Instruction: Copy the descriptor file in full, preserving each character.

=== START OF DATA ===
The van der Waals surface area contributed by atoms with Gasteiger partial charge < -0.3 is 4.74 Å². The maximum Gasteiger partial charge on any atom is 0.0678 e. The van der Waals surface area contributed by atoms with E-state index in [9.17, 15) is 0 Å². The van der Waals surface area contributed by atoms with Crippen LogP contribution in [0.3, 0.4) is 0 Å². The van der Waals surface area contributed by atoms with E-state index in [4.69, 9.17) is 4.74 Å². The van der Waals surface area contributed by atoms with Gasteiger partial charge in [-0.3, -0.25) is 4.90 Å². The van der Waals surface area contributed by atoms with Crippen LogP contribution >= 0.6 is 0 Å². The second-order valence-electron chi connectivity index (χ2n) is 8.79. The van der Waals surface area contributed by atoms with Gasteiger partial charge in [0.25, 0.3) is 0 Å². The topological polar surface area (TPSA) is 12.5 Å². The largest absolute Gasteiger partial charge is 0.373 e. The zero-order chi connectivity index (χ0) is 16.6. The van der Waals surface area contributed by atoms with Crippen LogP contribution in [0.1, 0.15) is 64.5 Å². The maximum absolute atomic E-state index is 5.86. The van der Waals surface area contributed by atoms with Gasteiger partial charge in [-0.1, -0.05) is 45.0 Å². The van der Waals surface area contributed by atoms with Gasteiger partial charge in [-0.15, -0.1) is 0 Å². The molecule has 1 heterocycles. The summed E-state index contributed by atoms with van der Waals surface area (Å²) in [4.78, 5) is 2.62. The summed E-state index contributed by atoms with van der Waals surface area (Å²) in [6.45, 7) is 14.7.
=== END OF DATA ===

The van der Waals surface area contributed by atoms with Gasteiger partial charge < -0.3 is 4.74 Å². The maximum Gasteiger partial charge on any atom is 0.0678 e. The van der Waals surface area contributed by atoms with E-state index in [9.17, 15) is 0 Å². The van der Waals surface area contributed by atoms with Crippen LogP contribution in [0.3, 0.4) is 0 Å². The van der Waals surface area contributed by atoms with E-state index in [4.69, 9.17) is 4.74 Å². The van der Waals surface area contributed by atoms with Gasteiger partial charge in [-0.3, -0.25) is 4.90 Å². The van der Waals surface area contributed by atoms with Crippen LogP contribution >= 0.6 is 0 Å². The second-order valence-electron chi connectivity index (χ2n) is 8.79. The van der Waals surface area contributed by atoms with Gasteiger partial charge in [0.25, 0.3) is 0 Å². The topological polar surface area (TPSA) is 12.5 Å². The largest absolute Gasteiger partial charge is 0.373 e. The zero-order chi connectivity index (χ0) is 16.6. The van der Waals surface area contributed by atoms with Crippen LogP contribution in [0.1, 0.15) is 64.5 Å². The maximum absolute atomic E-state index is 5.86. The van der Waals surface area contributed by atoms with Gasteiger partial charge in [-0.1, -0.05) is 45.0 Å². The van der Waals surface area contributed by atoms with Gasteiger partial charge in [-0.15, -0.1) is 0 Å². The molecule has 1 heterocycles. The summed E-state index contributed by atoms with van der Waals surface area (Å²) in [4.78, 5) is 2.62. The summed E-state index contributed by atoms with van der Waals surface area (Å²) in [6.45, 7) is 14.7.